Generator Source is a sister company to Diesel Service & Supply. With over 35 years of generator experience, we offer generator maintenance, testing, deinstallation/installation, and troubleshooting/repair services. Our services are now available to a nationwide audience. To contact us go to Generator Source
. For a list of completed projects go to Project Profiles
Load Testing Reduces Wet Stacking
Running a generator without a sufficient load or in an unloaded condition causes unburned fuel in the exhaust system. The accumulation of the unburned fuel and carbons causes a black sticky liquid at the muffler. Some universities are designed with a generator for each building to supply life safety system power and backup power for critical systems. Campuses require the maintenance force to start and run the generator each week for a predetermined amount of time.
Frequent load testing the generator is not a requirement, but it does force maintenance to clean the exhaust system of each generator engine. Building commitments may not allow generators to be loaded using the installed emergency system. Prior to the latest NEC ruling, the following steps would need to be completed:
- Connect standby generator to the emergency grid and place in automatic operation mode
- Disconnect emergency generator from the gird
- Connect cables to generator and load tester
- Start generator and operate at varying loads for specified hours recording operating generator parameters
- Disconnect cables from generator and load tester
- Connect emergency generator to the grid
- Disconnect standby generator from the grid
- Return emergency generator to automatic operation
Normally this type of test is conducted on a quarterly or semi-annual schedule. The process is standard, but the testing steps can take most of the day. When the testing time frame is reduced to a weekly schedule, the workload increases to the point maintenance force must be increased to complete simple testing.
Installing the NEC required 3-way switch at each location saves much disconnection and connection time. Now the standby generator is connected to the 3-way switch, switched moved to standby position, cables connected to generator and load tester, generator load test, disconnect cables from generator & load tester, move 3-way switch to primary position and place generator in automatic operation.
Reducing complicated and time-consuming steps in the testing process saves time, which allows the maintenance staff to complete load-testing at less than a quarterly or semi-annual schedule. Proper scheduling of testing can reduce or eliminate wet stacking issue completely. Clean up is a dirty and time-consuming process.
Standby Generator Options
Universities that have critical power requirements have more rigid testing requirements than those that support life-support systems only. All colleges must supply a standby generator when performing maintenance to the emergency generator. The standby generator must meet emergency and/or standby power requirements for the building(s).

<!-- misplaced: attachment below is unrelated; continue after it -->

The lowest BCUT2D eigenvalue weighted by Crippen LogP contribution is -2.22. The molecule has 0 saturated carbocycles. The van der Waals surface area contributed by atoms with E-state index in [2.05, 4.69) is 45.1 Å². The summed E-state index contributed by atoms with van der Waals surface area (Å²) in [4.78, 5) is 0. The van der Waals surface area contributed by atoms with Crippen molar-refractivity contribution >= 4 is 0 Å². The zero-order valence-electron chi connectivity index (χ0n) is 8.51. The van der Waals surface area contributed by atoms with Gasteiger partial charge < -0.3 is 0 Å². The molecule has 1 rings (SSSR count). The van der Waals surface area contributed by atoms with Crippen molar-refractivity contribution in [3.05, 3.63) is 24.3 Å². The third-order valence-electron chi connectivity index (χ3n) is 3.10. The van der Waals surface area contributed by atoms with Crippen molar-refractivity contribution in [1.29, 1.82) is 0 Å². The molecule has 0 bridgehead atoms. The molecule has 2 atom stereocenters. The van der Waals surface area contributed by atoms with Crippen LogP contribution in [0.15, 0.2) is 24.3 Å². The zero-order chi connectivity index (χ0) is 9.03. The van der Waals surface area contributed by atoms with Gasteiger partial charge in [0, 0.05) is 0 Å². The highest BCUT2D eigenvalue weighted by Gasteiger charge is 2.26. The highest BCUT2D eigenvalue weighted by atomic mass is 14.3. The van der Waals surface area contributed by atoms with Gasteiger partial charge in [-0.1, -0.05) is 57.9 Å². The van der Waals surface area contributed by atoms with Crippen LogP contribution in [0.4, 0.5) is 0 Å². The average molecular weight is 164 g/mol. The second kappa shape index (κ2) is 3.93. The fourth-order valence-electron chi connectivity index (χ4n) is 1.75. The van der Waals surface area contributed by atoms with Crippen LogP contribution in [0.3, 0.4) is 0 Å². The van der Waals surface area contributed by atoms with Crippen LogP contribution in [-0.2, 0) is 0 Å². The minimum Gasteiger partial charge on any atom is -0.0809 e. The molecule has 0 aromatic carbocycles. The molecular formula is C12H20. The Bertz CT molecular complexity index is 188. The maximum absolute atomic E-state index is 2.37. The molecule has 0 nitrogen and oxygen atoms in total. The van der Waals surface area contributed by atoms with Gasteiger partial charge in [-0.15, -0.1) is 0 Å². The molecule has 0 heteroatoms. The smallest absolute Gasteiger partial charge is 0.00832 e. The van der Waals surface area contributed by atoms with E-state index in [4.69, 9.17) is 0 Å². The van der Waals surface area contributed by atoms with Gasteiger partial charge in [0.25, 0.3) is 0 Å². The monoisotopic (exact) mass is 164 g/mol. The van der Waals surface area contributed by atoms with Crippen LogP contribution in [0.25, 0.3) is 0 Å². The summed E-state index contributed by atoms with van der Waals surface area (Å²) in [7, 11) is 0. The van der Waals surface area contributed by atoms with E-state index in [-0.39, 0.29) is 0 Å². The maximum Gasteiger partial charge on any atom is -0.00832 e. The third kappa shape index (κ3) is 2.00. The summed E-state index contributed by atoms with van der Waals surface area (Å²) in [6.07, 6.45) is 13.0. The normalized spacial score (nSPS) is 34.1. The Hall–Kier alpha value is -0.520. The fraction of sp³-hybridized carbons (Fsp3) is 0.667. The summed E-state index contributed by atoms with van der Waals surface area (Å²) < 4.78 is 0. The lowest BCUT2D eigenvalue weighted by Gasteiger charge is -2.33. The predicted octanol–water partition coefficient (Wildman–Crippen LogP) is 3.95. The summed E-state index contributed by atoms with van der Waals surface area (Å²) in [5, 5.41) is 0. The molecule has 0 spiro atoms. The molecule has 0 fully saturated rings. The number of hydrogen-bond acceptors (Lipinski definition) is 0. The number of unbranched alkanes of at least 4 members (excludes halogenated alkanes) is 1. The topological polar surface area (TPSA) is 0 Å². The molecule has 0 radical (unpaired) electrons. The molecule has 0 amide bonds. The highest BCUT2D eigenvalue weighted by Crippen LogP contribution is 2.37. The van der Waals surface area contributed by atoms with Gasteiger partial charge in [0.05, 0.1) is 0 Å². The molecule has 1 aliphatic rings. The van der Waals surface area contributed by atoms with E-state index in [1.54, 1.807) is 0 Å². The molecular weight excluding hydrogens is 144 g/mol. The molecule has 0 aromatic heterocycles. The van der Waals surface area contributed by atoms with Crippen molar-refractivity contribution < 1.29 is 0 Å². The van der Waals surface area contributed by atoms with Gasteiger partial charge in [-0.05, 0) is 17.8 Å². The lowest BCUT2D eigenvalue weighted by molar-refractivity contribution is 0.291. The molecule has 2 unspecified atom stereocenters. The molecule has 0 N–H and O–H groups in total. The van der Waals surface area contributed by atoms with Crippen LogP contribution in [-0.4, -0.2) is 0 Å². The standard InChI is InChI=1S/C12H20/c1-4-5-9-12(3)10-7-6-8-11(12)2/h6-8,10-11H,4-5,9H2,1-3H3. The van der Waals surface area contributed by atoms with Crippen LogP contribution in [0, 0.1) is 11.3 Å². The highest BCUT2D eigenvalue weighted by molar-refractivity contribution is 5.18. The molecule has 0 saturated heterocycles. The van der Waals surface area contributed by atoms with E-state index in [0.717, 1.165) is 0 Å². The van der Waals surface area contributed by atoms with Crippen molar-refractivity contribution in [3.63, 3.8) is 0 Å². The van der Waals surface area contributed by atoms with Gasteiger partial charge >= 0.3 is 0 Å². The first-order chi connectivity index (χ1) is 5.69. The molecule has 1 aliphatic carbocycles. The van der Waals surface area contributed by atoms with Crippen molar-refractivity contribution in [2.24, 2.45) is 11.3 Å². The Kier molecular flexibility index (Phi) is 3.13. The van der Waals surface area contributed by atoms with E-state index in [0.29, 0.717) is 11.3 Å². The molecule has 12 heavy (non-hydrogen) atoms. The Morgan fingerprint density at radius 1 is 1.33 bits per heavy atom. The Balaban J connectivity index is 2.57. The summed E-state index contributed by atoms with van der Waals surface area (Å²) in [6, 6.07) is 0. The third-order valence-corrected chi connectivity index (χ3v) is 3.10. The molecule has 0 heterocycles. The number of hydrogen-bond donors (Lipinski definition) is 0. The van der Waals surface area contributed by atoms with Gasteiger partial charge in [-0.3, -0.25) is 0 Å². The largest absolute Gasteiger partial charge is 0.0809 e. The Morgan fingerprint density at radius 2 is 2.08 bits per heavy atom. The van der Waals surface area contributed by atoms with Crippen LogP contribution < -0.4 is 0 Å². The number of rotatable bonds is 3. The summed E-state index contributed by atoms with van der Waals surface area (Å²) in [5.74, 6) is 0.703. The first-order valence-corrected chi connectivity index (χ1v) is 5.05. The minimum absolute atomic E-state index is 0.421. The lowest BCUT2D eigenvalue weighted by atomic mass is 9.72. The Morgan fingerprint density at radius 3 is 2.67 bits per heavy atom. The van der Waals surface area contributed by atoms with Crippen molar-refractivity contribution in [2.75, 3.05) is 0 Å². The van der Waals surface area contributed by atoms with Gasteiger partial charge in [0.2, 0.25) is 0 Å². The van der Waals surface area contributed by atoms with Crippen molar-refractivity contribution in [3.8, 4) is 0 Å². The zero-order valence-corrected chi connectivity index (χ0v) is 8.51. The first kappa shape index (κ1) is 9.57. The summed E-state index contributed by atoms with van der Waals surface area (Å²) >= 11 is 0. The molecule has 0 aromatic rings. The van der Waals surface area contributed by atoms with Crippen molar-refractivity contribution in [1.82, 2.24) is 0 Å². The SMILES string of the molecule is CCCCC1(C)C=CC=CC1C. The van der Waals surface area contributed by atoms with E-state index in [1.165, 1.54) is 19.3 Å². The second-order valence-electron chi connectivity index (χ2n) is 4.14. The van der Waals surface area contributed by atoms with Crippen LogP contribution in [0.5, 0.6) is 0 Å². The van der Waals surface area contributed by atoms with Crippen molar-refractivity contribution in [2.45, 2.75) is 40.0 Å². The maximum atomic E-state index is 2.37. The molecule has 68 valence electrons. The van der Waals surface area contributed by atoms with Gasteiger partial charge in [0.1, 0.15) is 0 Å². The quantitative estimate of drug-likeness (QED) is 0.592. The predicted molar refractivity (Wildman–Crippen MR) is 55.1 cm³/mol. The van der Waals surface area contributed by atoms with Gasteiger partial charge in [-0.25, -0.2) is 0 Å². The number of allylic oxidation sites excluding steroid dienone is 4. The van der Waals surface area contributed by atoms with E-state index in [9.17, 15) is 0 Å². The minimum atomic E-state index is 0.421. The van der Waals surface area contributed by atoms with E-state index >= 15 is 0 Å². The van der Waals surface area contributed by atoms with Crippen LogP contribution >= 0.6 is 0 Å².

The NEC required switch supports the requirement to supply a standby generator while performing maintenance on the installed emergency generator. Basic maintenance steps are:
- Connect standby generator to 3-way switch and place in automatic operation mode
- Move the switch to standby position
- Tag out and secure generator
- Perform maintenance
- Remove the tag out
- Move the switch to the installed emergency generator position
- Place the emergency generator in Automatic operation mode
Smaller colleges that do not have multiple generators or only supply power to campus-wide life support systems may elect to rent generators during scheduled maintenance. Purchase is a good option for large installations. The type of generator depends on the needs of the university.
Portable generators are a popular rental solution for smaller campuses and for universities that have multiple generators. These are complete generation units ready to be connected to the grid and assume the electrical load. They are manufactured in all sizes to accommodate any need.
A permanent generator can be installed and hard-wired into the required 3-way switch. Purchasing and installing a standby generator offers many benefits. One large standby generator can serve a single emergency generator application. Smaller generators can be installed in a building that has independent emergency generators. Redundancy is one of the greatest advantages of an installed standby generator. If the emergency generator fails, the standby generator can be brought online by moving the 3-way switch. This eliminates the need to rent or move and connect a portable generator.
Diesel Service & Supply has a large inventory of pre-owned and new generators. All preowned generators must pass a 31-point inspection prior to sales. We can often arrange for shipping within 24 hours of purchase. To view our inventory, go to Generators
>>Back to Articles & Info<<